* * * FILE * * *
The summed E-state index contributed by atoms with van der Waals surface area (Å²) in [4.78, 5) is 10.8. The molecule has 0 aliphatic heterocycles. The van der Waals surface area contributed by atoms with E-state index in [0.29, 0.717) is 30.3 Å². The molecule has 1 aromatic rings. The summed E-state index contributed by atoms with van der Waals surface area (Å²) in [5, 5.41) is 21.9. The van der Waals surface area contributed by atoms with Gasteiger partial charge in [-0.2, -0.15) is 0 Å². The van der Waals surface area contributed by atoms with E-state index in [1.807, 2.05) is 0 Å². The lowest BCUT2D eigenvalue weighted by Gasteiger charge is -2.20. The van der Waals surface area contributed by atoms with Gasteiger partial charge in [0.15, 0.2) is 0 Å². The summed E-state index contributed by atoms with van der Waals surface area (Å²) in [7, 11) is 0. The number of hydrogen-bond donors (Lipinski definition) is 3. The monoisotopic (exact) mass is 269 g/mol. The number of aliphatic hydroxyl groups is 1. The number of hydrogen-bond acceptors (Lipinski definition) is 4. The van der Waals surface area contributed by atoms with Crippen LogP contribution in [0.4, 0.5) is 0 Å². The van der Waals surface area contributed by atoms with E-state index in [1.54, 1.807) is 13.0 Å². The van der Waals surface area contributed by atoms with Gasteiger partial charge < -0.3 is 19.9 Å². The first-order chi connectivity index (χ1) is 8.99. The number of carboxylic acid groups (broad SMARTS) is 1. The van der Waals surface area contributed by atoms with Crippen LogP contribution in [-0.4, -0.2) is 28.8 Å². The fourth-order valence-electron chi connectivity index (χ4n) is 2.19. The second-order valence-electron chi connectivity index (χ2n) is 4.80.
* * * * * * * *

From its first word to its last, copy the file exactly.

The summed E-state index contributed by atoms with van der Waals surface area (Å²) in [4.78, 5) is 10.8. The molecule has 0 aliphatic heterocycles. The van der Waals surface area contributed by atoms with E-state index in [0.29, 0.717) is 30.3 Å². The molecule has 1 aromatic rings. The summed E-state index contributed by atoms with van der Waals surface area (Å²) in [5, 5.41) is 21.9. The van der Waals surface area contributed by atoms with Gasteiger partial charge in [-0.2, -0.15) is 0 Å². The van der Waals surface area contributed by atoms with E-state index in [1.807, 2.05) is 0 Å². The lowest BCUT2D eigenvalue weighted by Gasteiger charge is -2.20. The van der Waals surface area contributed by atoms with Gasteiger partial charge in [0.15, 0.2) is 0 Å². The summed E-state index contributed by atoms with van der Waals surface area (Å²) in [7, 11) is 0. The number of hydrogen-bond donors (Lipinski definition) is 3. The monoisotopic (exact) mass is 269 g/mol. The number of aliphatic hydroxyl groups is 1. The number of hydrogen-bond acceptors (Lipinski definition) is 4. The van der Waals surface area contributed by atoms with Crippen LogP contribution in [0.4, 0.5) is 0 Å². The van der Waals surface area contributed by atoms with E-state index in [1.54, 1.807) is 13.0 Å². The van der Waals surface area contributed by atoms with Gasteiger partial charge < -0.3 is 19.9 Å². The first-order chi connectivity index (χ1) is 8.99. The number of carboxylic acid groups (broad SMARTS) is 1. The van der Waals surface area contributed by atoms with Crippen LogP contribution in [-0.4, -0.2) is 28.8 Å². The fourth-order valence-electron chi connectivity index (χ4n) is 2.19. The second-order valence-electron chi connectivity index (χ2n) is 4.80.